This is Kitt. IMO depression is a big part of having RA, your life changes and you just feel helpless sometimes. Its normal to be down on some days.
The fact that others do not have a clue how much pain and fatigue you deal with daily is depressing as they don't all understand.
My mother-in-law suffers from severe RA and she is one of the toughest people I know, but I have seen her break down in tears. She is in her 80's and when she falls she always breaks a bone so more pain. I was with her at the hospital on one occasion when they told her she had broken her ankle after she had been told initially that she had not. The tears finally came and I hugged her gently as my heart broke for her pain and the set back in her ability to do for herself.
I do believe that adding a antidepressant may give you some relieve, others advocate therapy. Whatever works for you, go for.
People with pain have the right to pain relief. Please continue to advocate for you.
Gentle hugs and I support each of you.
Yesterday I dared to struggle. Today I dare to win.
I felt compelled to sign up in order to reply to your post. Medrol was awful for me too. I felt extremely anxious, very sad and angry at the same time, and confused. I would wake up in the middle of the night tapping my feet. I could not sleep, and would wake up at 4am unable to sleep. Apparently, the depression and anxiety can be severe for some on Medrol. My rheumatologist said to only take one pill in the am for the next 10 days (I called when I was on my 4th day). I think you will feel much better. Remind your doctor when you see him/her that you did not react well to the Medrol - mine put it in my chart. I know the Medrol reduced my swelling, but I was in so much emotional turmoil that it was not worth it.
Hope you feel so much better. I will keep reading to find out how you are doing. Take care, Laura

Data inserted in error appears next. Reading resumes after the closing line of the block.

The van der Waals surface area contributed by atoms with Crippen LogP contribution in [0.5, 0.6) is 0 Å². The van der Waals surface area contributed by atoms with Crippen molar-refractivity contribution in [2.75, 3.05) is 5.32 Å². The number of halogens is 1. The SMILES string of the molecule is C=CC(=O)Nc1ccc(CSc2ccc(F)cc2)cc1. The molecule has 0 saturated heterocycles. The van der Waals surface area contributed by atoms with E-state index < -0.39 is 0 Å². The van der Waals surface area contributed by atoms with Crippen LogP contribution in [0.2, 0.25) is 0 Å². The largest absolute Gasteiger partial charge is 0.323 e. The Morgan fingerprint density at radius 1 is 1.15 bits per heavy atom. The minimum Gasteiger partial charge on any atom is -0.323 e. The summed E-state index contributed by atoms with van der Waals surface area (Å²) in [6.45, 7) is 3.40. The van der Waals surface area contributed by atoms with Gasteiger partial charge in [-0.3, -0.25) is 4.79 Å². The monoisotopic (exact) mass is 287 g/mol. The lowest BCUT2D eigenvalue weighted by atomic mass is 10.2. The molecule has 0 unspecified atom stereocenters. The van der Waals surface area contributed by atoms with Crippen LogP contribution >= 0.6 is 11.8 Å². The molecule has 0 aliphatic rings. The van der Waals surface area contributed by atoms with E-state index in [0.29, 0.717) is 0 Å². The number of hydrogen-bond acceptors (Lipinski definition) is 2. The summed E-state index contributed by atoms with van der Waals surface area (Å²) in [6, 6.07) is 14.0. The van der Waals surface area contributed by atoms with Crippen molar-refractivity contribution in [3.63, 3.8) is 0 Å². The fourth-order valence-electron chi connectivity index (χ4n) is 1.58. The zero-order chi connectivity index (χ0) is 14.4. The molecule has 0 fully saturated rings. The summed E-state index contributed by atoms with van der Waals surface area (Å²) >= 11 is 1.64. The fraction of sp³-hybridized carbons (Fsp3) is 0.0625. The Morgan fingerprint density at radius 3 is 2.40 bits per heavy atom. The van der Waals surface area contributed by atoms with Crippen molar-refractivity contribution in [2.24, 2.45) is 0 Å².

preoccupation with the future not only prevents us from seeing the present as it is but often prompts us to rearrange the past.
Could we change our attitude, we should not only see life differently, but life itself would come to be different. ~ Katherine Mansfield
Realistic optimism fuels the body's immune system and triggers natural painkillers
<here's an excerpt>
Optimism is necessary for good health," says Charles L. Raison, MD, a psychiatrist and director of the behavioral immunology clinic at Emory University School of Medicine in Atlanta. "There's growing evidence that, for many medical illnesses, stress and a negative mental state -- pessimism, feeling overwhelmed, being burnt out -- has a negative affect on immunity, which is especially important in rheumatoid arthritis."
Indeed, your brain can create all sorts of tailor-made prescriptions to nurture your body. Raison says these include endorphins -- the natural painkillers; gamma globulin, which fortifies your immune system; and interferon, which helps combat infections, viruses, even cancer.
When depression sets in, we're less likely to take care of ourselves, which means the brain doesn't get prompted to produce those great natural remedies, Raison says. We don't exercise, because we don't have much energy. We don't eat right. We lose sleep -- or we sleep too much.
Even worse, we forget to take the very medications that can help us feel better, Raison tells WebMD. "There's a lot of evidence that when people are depressed, they feel hopeless, they give up on themselves, which affects whether they take medications," he says. "There's also evidence that people who have a positive attitude, what we call realistic optimism, the fighting spirit… they live longer, do better… they take their medications."